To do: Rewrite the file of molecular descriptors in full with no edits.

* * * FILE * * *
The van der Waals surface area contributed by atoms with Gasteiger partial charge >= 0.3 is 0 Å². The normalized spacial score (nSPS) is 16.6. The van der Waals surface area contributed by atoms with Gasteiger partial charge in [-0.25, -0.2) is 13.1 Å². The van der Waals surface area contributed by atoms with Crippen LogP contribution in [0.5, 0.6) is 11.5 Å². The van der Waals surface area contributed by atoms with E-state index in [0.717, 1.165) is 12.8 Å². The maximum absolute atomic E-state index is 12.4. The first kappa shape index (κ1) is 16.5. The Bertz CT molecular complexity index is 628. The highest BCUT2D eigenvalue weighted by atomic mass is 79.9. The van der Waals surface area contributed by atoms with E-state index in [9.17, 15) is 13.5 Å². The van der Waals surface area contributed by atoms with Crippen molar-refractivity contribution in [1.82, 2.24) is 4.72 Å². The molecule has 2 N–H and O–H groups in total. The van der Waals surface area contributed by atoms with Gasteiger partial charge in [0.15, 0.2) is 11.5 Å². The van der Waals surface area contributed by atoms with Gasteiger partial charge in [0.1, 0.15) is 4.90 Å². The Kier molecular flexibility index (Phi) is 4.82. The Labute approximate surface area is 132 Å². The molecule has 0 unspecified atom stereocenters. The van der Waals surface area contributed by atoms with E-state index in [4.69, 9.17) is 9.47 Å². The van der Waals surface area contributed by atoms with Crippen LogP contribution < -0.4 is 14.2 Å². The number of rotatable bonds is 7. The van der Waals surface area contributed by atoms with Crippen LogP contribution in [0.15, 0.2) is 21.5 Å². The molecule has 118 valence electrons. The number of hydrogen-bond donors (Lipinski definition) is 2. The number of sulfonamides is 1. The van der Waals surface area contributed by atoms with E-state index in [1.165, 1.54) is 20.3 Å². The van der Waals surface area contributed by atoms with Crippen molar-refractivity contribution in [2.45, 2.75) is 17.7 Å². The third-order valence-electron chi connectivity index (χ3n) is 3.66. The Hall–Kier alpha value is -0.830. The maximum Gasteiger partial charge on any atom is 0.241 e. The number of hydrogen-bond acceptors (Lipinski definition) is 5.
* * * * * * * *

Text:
The van der Waals surface area contributed by atoms with Gasteiger partial charge >= 0.3 is 0 Å². The normalized spacial score (nSPS) is 16.6. The van der Waals surface area contributed by atoms with Gasteiger partial charge in [-0.25, -0.2) is 13.1 Å². The van der Waals surface area contributed by atoms with Crippen LogP contribution in [0.5, 0.6) is 11.5 Å². The van der Waals surface area contributed by atoms with E-state index in [0.717, 1.165) is 12.8 Å². The maximum absolute atomic E-state index is 12.4. The first kappa shape index (κ1) is 16.5. The Bertz CT molecular complexity index is 628. The highest BCUT2D eigenvalue weighted by atomic mass is 79.9. The van der Waals surface area contributed by atoms with E-state index in [9.17, 15) is 13.5 Å². The van der Waals surface area contributed by atoms with Crippen molar-refractivity contribution in [1.82, 2.24) is 4.72 Å². The molecule has 2 N–H and O–H groups in total. The van der Waals surface area contributed by atoms with Gasteiger partial charge in [0.15, 0.2) is 11.5 Å². The van der Waals surface area contributed by atoms with Gasteiger partial charge in [0.1, 0.15) is 4.90 Å². The Kier molecular flexibility index (Phi) is 4.82. The Labute approximate surface area is 132 Å². The molecule has 0 unspecified atom stereocenters. The van der Waals surface area contributed by atoms with E-state index in [4.69, 9.17) is 9.47 Å². The van der Waals surface area contributed by atoms with Crippen LogP contribution < -0.4 is 14.2 Å². The number of rotatable bonds is 7. The van der Waals surface area contributed by atoms with Crippen LogP contribution in [0.15, 0.2) is 21.5 Å². The molecule has 118 valence electrons. The number of hydrogen-bond donors (Lipinski definition) is 2. The number of sulfonamides is 1. The van der Waals surface area contributed by atoms with E-state index in [1.165, 1.54) is 20.3 Å². The van der Waals surface area contributed by atoms with Crippen molar-refractivity contribution in [2.45, 2.75) is 17.7 Å². The third-order valence-electron chi connectivity index (χ3n) is 3.66. The Hall–Kier alpha value is -0.830. The maximum Gasteiger partial charge on any atom is 0.241 e. The number of hydrogen-bond acceptors (Lipinski definition) is 5.